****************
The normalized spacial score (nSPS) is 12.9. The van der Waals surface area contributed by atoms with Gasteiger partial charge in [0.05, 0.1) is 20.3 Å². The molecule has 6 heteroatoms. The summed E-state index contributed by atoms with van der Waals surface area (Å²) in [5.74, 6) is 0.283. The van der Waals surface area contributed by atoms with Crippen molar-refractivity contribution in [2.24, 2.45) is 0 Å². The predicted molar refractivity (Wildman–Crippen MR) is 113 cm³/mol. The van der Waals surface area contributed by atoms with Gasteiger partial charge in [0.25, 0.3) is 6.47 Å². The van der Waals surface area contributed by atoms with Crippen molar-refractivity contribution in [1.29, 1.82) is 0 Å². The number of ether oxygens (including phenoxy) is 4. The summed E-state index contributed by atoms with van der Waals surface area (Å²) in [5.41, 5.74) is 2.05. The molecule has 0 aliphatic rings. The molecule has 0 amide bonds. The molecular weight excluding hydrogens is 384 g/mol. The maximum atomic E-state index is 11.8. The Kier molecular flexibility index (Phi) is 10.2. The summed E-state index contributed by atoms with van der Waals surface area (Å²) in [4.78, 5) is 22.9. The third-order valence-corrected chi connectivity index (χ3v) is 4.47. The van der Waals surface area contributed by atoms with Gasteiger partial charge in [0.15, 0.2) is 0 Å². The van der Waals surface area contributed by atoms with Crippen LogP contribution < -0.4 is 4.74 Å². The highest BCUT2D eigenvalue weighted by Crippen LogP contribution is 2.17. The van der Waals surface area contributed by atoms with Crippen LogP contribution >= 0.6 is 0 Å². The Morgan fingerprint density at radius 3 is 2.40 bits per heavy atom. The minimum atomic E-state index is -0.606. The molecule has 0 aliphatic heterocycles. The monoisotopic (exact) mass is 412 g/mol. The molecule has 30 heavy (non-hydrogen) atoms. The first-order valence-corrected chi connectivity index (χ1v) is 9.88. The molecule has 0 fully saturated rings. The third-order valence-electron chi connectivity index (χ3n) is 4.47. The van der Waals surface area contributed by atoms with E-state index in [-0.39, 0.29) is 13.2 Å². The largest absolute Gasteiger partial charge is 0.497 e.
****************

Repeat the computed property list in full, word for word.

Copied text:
The normalized spacial score (nSPS) is 12.9. The van der Waals surface area contributed by atoms with Gasteiger partial charge in [0.05, 0.1) is 20.3 Å². The molecule has 6 heteroatoms. The summed E-state index contributed by atoms with van der Waals surface area (Å²) in [5.74, 6) is 0.283. The van der Waals surface area contributed by atoms with Crippen molar-refractivity contribution in [2.24, 2.45) is 0 Å². The predicted molar refractivity (Wildman–Crippen MR) is 113 cm³/mol. The van der Waals surface area contributed by atoms with Gasteiger partial charge in [0.25, 0.3) is 6.47 Å². The van der Waals surface area contributed by atoms with Crippen molar-refractivity contribution in [1.29, 1.82) is 0 Å². The number of ether oxygens (including phenoxy) is 4. The summed E-state index contributed by atoms with van der Waals surface area (Å²) in [5.41, 5.74) is 2.05. The molecule has 0 aliphatic rings. The molecule has 0 amide bonds. The molecular weight excluding hydrogens is 384 g/mol. The maximum atomic E-state index is 11.8. The Kier molecular flexibility index (Phi) is 10.2. The summed E-state index contributed by atoms with van der Waals surface area (Å²) in [4.78, 5) is 22.9. The third-order valence-corrected chi connectivity index (χ3v) is 4.47. The van der Waals surface area contributed by atoms with Gasteiger partial charge in [0.15, 0.2) is 0 Å². The van der Waals surface area contributed by atoms with Crippen LogP contribution < -0.4 is 4.74 Å². The highest BCUT2D eigenvalue weighted by Crippen LogP contribution is 2.17. The van der Waals surface area contributed by atoms with Crippen LogP contribution >= 0.6 is 0 Å². The Morgan fingerprint density at radius 3 is 2.40 bits per heavy atom. The minimum atomic E-state index is -0.606. The molecule has 0 aliphatic heterocycles. The monoisotopic (exact) mass is 412 g/mol. The molecule has 30 heavy (non-hydrogen) atoms. The first-order valence-corrected chi connectivity index (χ1v) is 9.88. The molecule has 0 fully saturated rings. The third-order valence-electron chi connectivity index (χ3n) is 4.47. The van der Waals surface area contributed by atoms with E-state index in [-0.39, 0.29) is 13.2 Å². The largest absolute Gasteiger partial charge is 0.497 e.